Dominicana by Angie Cruz // Book Review

Dominicana by Angie Cruz // Book Review

A friend of mine recommend this book to me months ago. She read it for work and told me that it was definitely going to be something I would really enjoy. So, when I got the opportunity to pick up an ARC of the book, I grabbed it. After working with the publisher to give away two copies of the book, I decided it’s a great opportunity to read and whoa. The results blew me away.


Dominicana is the story of a young girl named Ana, who’s about to embark to New York from the Dominican Republic to marry Juan, a man twice her age. The reason? For the opportunity to make money in the country that promises a lot of big dreams. However, the reality of the “American Dream” comes fraught with a husband who doesn’t hesitate to hit her, who doesn’t let her leave the house, who doesn’t let her talk to anyone, who doesn’t give her anything but sadness and a baby. And all along the way, her family asks for money to send home and help them out.

So Ana begins to hustle selling suits, her home cooking, and doing small jobs from her little apartment while her baby continues to grow in her belly and Juan continues to mistreat her including sleeping with another woman.

But when Juan hears about the turmoil in the Dominican Republic, he rushes off to defend his country leaving Ana alone with his younger brother, Cesar. What Cesar provides to Ana is everything she wanted with Juan; nights at the movies, working together, going to Coney Island, eating a hot dog, and the security of someone who can navigate the twisted American streets. What Cesar provides is exactly what Ana wants including a loving companion and when Juan finally returns from his trip, she has to decide if she wants to run away with Cesar or stay at home with her husband.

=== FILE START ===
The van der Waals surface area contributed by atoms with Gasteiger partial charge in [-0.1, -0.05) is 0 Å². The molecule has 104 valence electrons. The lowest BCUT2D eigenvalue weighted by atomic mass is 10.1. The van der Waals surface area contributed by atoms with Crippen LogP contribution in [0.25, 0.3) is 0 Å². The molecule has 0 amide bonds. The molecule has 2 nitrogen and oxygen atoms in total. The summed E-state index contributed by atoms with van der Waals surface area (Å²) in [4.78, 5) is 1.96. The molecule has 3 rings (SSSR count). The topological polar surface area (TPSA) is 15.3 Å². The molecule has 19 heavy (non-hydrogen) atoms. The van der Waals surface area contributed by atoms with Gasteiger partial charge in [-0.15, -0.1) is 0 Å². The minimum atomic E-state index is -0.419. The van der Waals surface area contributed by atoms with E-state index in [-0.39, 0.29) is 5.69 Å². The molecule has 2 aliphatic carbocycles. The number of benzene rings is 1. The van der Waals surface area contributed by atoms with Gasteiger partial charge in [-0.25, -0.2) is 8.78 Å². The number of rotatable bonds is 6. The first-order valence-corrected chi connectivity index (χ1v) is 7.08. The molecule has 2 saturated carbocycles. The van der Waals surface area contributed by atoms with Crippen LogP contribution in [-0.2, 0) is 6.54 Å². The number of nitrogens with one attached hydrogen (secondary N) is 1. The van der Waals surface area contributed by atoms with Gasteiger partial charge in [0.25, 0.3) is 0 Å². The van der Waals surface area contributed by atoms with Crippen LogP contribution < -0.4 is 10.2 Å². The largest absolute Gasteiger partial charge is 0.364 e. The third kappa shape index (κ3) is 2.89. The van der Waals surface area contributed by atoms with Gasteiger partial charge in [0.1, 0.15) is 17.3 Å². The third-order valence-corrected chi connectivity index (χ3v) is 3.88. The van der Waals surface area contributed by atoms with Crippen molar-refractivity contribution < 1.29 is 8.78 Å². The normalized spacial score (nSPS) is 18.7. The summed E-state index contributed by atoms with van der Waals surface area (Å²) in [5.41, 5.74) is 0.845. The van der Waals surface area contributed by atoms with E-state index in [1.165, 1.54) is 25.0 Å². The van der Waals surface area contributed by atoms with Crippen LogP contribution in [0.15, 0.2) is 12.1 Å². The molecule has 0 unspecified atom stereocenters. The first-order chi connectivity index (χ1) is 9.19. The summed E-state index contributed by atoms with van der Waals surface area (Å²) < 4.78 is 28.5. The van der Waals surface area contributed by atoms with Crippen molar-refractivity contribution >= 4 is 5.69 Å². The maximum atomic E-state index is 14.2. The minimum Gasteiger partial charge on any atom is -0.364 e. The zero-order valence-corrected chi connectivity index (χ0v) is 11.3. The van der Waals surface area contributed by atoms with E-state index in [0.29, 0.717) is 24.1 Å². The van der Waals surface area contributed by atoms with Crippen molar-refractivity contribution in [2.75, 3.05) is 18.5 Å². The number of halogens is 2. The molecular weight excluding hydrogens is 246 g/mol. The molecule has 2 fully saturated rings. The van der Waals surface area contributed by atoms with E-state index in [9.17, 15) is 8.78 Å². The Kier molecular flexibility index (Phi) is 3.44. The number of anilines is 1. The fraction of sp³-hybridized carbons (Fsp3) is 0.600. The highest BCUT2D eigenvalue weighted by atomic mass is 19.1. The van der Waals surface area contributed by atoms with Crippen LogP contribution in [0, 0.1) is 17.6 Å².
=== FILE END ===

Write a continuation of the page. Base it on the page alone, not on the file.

When I was reading this at first, I thought this had a lot of the same feelings I had for A Woman is No Man by Etaf Rum. But as you continue on, you find that this book is much more complex than just a woman struggling to find her voice in her family.

The story takes place over the span of a year during the 1960s right at the height of the Vietnam War, Malcolm X’s death, and around the time 42,000 US Marines are sent to the Dominican Republic to avoid another Cuba happening. Angie Cruz does a great job incorporating a little of this into her book, but with a lot of subtly. It was interesting to include this especially when Juan decides to go down to the Dominican to help. It would have been nice to have this incorporated more into the book, but I can also see how that would deter the reader from the main story. Also, I don’t fault fiction authors for leaving information out. That’s just up to the reader to look up later.

The biggest theme in this whole book is the American Dream. I found it so great that no matter what gets thrown at Ana, she just dusts herself off and creates a new dream for herself. Right before she left the Dominican, she and her family plans on how she’ll go to school in America, then send for some people to continue making money, and eventually getting her whole family to America. Each time her plans fail, she makes up a new plan on how she’ll prosper in this world. When I think about it, this is what we do all the time. We make big plans, try to bring them to fruition, and while we get knocked down by our circumstances or some third-party fails us, we continue to dream about the next thing that’ll get our families into America and hope for the best.